Video & story: Committee approves bill to fund criminal justice programs

Committee approves funding for community-based corrections programs from on Vimeo.

By Alec Gray

INDIANAPOLIS – A House committee passed a bill on Monday that would provide $50 million annually to be used by local governments for community-based rehabilitation programs for criminal offenders.

HB 1006 received support from judges, sheriffs and others throughout the state.

The bill – by Rep. Greg Steuerwald, R-Avon – is a follow up to a sentencing reform law that puts lower level felons in community-based programs instead of sending them to prison. But that law included no funding to boost those programs.

“I think this is absolutely essential,” Steuerwald said. “If we do not do this, (last year’s law) will not be successful and we will place an incredible burden on the locals.”

Sending criminals back into the communities for mental health rehabilitation and other programs will put a burden on communities, local officials said. But Hendricks County Judge Robert Freese said they are ready for it.

“Give us the ability to do the programs that we need to do locally and we’ll get the job done,” Freese said.

Those who testified for the bill said that rehabilitating offenders and cutting down the recidivism rate is important.

Stephen Luce, the executive director of the Indiana Sheriffs Association, said that when offenders do break the law, they shouldn’t just get thrown into prison without getting helped.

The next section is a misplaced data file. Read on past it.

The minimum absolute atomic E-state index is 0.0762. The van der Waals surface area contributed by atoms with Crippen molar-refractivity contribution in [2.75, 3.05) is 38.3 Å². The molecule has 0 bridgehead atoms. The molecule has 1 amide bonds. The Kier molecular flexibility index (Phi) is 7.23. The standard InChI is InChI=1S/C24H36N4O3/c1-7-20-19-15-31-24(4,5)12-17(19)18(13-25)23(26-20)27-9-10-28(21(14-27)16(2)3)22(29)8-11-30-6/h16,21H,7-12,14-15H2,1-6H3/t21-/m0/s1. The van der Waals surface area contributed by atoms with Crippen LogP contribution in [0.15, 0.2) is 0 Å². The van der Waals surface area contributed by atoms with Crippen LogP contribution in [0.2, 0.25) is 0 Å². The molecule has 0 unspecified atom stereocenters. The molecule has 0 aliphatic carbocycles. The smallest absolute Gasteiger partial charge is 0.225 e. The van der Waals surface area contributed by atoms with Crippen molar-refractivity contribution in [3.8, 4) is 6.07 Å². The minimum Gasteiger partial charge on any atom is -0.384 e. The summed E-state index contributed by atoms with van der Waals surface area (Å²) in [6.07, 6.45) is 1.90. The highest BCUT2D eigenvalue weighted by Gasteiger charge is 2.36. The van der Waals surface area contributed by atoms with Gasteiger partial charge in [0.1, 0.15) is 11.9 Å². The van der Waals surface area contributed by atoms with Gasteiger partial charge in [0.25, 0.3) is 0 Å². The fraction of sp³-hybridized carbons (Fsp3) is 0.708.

“We just don’t want the jails to be the dumping ground again,” Luce said.

The bill requires that 75 percent of the funds given to counties be used for mental health treatment. But some counties say they need money to build and expand prisons and housing for offenders, something that the bill does not allocate.

Allen County does not have suitable housing for offenders that will be sent to them under the new law, according to Beth Lock, Allen County’s director of governmental affairs.

“I know there’s no discussion today on bricks and mortar and capital costs, but I think we’d be remiss to say that everyone has suitable housing. Sometimes they can’t go to their housing. They have nowhere to go except DOC,” Lock said.

But David Powell, the executive director of the Indiana Prosecuting Attorneys Council, fears that just building more prisons means the problem of offenders committing future crimes would not addressed.

“Our goal is to reduce the population, to impact recidivism,” Powell said.

The bill passed the committee 10-0.

Alec Gray is a reporter for, a news website powered by Franklin College journalism students.

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